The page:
We have a beautiful whirlpool in our river, the Reversing Falls whirlpool. It’s only visible at low tide, and when the fog isn’t too thick. Google these phrases for more images if you must. Local folklore says that people jump off the bridge at low tide in hopes their body gets sucked down and is never found. They always bob back up. There have been two failed attempts to die this summer. The successful attempts don’t get reported. If I had a nickel for every jumper, I wouldn’t have to write novels in hopes I might retire some day.
- Reversing Falls Whirlpool
- Reversing Falls Bridge Whirlpool at low tide
My current novel feels like I’m stuck in the bottom of this thing. I know I posted I was doing well, staying afloat, even maybe about to drive the cool jet-boat that zips through this thing. I can see the water swirling. I can touch it and smell it. I have been on the real one, on the jet boat. I have touched the whirlpool. It’s cold and murky, the color of rotted tree bark. It smells like Winston Rothschild’s weekend camper. My story won’t clear, won’t stop swirling in my head. I need a high tide to flush it all out.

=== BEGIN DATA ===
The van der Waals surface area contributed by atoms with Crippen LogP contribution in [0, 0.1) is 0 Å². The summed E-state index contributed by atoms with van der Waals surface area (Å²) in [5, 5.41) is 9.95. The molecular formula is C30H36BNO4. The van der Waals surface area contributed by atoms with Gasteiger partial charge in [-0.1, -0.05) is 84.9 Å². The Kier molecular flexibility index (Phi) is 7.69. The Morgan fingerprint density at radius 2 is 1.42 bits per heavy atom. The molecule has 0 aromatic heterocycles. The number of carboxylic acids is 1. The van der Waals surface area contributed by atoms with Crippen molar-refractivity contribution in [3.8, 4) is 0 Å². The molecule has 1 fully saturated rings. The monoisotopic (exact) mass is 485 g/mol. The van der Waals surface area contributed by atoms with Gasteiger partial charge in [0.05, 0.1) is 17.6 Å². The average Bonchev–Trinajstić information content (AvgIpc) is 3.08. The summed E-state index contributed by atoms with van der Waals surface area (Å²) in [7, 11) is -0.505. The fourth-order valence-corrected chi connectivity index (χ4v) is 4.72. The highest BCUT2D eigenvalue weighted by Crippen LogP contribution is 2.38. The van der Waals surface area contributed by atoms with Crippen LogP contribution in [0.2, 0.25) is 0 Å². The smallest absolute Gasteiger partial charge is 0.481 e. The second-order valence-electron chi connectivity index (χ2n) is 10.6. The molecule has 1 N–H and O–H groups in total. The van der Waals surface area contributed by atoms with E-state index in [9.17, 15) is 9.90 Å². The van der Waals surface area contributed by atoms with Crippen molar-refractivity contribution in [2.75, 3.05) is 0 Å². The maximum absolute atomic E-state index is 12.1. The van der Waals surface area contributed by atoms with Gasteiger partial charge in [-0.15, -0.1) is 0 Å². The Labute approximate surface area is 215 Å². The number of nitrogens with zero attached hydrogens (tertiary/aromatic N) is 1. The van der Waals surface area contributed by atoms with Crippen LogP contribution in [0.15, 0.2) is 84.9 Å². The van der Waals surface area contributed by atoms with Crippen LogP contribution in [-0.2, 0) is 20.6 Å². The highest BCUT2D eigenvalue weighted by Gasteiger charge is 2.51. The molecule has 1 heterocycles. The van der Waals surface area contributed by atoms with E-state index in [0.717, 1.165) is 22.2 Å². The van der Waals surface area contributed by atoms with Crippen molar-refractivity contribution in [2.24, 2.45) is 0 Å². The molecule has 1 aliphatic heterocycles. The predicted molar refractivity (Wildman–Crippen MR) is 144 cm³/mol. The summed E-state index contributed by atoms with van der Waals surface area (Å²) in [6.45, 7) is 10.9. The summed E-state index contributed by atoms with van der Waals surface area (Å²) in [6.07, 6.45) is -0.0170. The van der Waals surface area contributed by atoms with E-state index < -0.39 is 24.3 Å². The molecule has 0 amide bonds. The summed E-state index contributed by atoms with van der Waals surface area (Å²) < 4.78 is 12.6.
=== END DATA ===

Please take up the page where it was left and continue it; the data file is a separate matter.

So at this very moment I’m printing the first 100 pages. I have a Sheaffer pen loaded with red ink and another with green. I plan on splitting the printout into two piles and attacking each separately. My stapler handles 28 pages and I printed double-sided. Read, mark up, then update. I am first going to try and assess each scene’s appropriateness for it’s mega-structural-container, its phase in the Hero’s Journey. I will also assess the scene structure. Is the beginning interesting? Can it be better? Is the conflict pulling me along, or am I flicking my lips with my thumb? Is the ending appropriate? Should it be stronger, more subtle, better worded, all that stuff. Finally I will keep a half an eye on the grammar and wording. Just half an eye. I’d like to pass over copyediting, but it’s unavoidable. My internal editor is awake, and he won’t go to sleep unless he’s fed. And I do have lots to feed him.